Hell, Randy Forbes got 76.4 percent of the vote in Virginia District 4, running unopposed. If CNN were willing to call Maryland's Senate race with zero percent of precincts reporting, just why, oh, why couldn't they figure this one out?

And so on up the coast. You get the idea.

Splash, out


Pelosi moving to block Dem hawks 
That's right - if you voted for a moderate Democrat thinking you were going to steer the party in a more moderate direction, you've been pwn3d, bitch.

Nancy Pelosi, the woman who claimed "The war in Afghanistan is over" two years ago, and the woman who says that Iraq is "not a war to be won but a situation to be resolved" is going to push for Alcee Hastings, an impeached judge, to take the lead on the intelligence committee, even though if he weren't a member of Congress his sorry ass couldn't qualify for a TS clearance. (Neither could Nancy Pelosi, thanks to her writing tens of thousands of dollars in bad checks in the early 90s, while still a representative from CA. And if you think that's too old to be relevant, watch these self-righteous blowhards question Robert Gates on Iran Contra, from even earlier.)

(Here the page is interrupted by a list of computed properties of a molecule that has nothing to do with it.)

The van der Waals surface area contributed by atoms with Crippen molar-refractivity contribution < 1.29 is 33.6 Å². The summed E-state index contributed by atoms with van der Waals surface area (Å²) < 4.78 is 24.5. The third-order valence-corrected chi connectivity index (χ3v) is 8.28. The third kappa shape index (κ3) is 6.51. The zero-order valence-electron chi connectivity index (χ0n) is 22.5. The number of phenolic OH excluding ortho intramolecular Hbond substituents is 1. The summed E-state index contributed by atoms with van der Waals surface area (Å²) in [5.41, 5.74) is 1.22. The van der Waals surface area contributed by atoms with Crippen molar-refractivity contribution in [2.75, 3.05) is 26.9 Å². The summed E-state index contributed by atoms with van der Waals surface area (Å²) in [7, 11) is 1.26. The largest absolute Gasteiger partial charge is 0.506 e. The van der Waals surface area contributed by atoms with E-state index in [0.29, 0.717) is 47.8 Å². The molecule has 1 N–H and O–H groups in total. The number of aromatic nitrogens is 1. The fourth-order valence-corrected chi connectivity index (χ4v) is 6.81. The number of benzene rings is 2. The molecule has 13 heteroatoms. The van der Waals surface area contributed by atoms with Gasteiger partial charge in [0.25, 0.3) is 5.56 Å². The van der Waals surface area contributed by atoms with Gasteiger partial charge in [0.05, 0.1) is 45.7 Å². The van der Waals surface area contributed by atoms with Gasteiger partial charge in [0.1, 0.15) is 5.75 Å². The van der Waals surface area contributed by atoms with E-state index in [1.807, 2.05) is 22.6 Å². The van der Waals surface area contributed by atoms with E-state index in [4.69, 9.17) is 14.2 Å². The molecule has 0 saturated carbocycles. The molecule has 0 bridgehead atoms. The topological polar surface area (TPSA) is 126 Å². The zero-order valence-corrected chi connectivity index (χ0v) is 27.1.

Yes, even though it was moderates who, by and large, who took seats from Republican incumbents, they've all lined up to hand power to the nutcase wing of the Democrat party, despite their (professed) disagreement on the most important issue of our time - the importance of lasting, decisive victory over jihadist elements in Iraq.

Good move, you independents.

By the way - I hope you Libertarians enjoy the socialized health care, entitlement benefits, and higher taxes you're going to see after EGTRRA expires.

Way to be true to your principles.

Of course, at even greater fault are the dumbasses like Ted Stevens R-AK, who couldn't figure out that the Bridge to Nowhere, for many Republican lawmakers, leads back home in defeat.

Good riddance.

Maybe the GOP can wake up and bring us some real conservatives.

Splash, out


Wednesday, November 08, 2006

Rumsfeld to resign 
I'm sorry to see him go. I still believe he was the best SecDef we've had in recent memory, and easily the strongest member of the Bush cabinet.